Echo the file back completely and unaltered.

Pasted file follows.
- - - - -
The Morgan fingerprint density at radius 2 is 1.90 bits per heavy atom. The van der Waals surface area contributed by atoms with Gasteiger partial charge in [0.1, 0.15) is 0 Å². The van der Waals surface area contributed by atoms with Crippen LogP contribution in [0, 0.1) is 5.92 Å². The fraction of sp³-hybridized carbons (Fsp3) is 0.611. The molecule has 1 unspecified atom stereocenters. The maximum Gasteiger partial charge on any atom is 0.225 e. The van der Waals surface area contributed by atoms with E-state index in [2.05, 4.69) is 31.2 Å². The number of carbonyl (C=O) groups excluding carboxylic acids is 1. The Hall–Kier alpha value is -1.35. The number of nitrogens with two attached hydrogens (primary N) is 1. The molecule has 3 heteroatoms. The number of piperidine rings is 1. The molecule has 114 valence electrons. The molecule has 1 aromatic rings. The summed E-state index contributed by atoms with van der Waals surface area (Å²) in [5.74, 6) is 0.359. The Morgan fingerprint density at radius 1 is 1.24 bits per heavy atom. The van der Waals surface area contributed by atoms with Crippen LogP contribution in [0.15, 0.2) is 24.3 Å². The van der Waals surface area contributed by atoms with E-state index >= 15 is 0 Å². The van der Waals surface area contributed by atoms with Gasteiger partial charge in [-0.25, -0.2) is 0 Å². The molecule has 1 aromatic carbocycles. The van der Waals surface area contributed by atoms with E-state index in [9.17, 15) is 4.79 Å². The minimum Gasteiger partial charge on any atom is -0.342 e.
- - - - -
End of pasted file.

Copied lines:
The Morgan fingerprint density at radius 2 is 1.90 bits per heavy atom. The van der Waals surface area contributed by atoms with Gasteiger partial charge in [0.1, 0.15) is 0 Å². The van der Waals surface area contributed by atoms with Crippen LogP contribution in [0, 0.1) is 5.92 Å². The fraction of sp³-hybridized carbons (Fsp3) is 0.611. The molecule has 1 unspecified atom stereocenters. The maximum Gasteiger partial charge on any atom is 0.225 e. The van der Waals surface area contributed by atoms with E-state index in [2.05, 4.69) is 31.2 Å². The number of carbonyl (C=O) groups excluding carboxylic acids is 1. The Hall–Kier alpha value is -1.35. The number of nitrogens with two attached hydrogens (primary N) is 1. The molecule has 3 heteroatoms. The number of piperidine rings is 1. The molecule has 114 valence electrons. The molecule has 1 aromatic rings. The summed E-state index contributed by atoms with van der Waals surface area (Å²) in [5.74, 6) is 0.359. The Morgan fingerprint density at radius 1 is 1.24 bits per heavy atom. The van der Waals surface area contributed by atoms with Crippen LogP contribution in [0.15, 0.2) is 24.3 Å². The van der Waals surface area contributed by atoms with E-state index >= 15 is 0 Å². The van der Waals surface area contributed by atoms with Gasteiger partial charge in [-0.25, -0.2) is 0 Å². The molecule has 1 aromatic carbocycles. The van der Waals surface area contributed by atoms with E-state index in [9.17, 15) is 4.79 Å². The minimum Gasteiger partial charge on any atom is -0.342 e.